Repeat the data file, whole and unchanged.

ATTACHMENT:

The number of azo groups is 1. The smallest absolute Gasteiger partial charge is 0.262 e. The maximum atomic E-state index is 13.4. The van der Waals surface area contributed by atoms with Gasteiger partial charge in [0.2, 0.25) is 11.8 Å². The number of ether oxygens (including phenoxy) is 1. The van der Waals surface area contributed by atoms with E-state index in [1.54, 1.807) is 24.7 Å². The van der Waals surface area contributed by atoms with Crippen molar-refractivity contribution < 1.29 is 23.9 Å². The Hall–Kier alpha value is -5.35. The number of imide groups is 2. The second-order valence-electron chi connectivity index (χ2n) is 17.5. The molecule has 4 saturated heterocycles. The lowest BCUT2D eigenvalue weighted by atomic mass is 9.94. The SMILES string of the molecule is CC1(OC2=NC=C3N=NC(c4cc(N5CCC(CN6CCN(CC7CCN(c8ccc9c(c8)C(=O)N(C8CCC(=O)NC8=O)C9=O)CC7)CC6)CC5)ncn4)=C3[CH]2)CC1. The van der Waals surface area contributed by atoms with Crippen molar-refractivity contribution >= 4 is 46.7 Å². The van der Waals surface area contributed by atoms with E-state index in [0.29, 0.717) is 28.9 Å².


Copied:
The number of azo groups is 1. The smallest absolute Gasteiger partial charge is 0.262 e. The maximum atomic E-state index is 13.4. The van der Waals surface area contributed by atoms with Gasteiger partial charge in [0.2, 0.25) is 11.8 Å². The number of ether oxygens (including phenoxy) is 1. The van der Waals surface area contributed by atoms with E-state index in [1.54, 1.807) is 24.7 Å². The van der Waals surface area contributed by atoms with Crippen molar-refractivity contribution < 1.29 is 23.9 Å². The Hall–Kier alpha value is -5.35. The number of imide groups is 2. The second-order valence-electron chi connectivity index (χ2n) is 17.5. The molecule has 4 saturated heterocycles. The lowest BCUT2D eigenvalue weighted by atomic mass is 9.94. The SMILES string of the molecule is CC1(OC2=NC=C3N=NC(c4cc(N5CCC(CN6CCN(CC7CCN(c8ccc9c(c8)C(=O)N(C8CCC(=O)NC8=O)C9=O)CC7)CC6)CC5)ncn4)=C3[CH]2)CC1. The van der Waals surface area contributed by atoms with Crippen molar-refractivity contribution >= 4 is 46.7 Å². The van der Waals surface area contributed by atoms with E-state index in [0.29, 0.717) is 28.9 Å².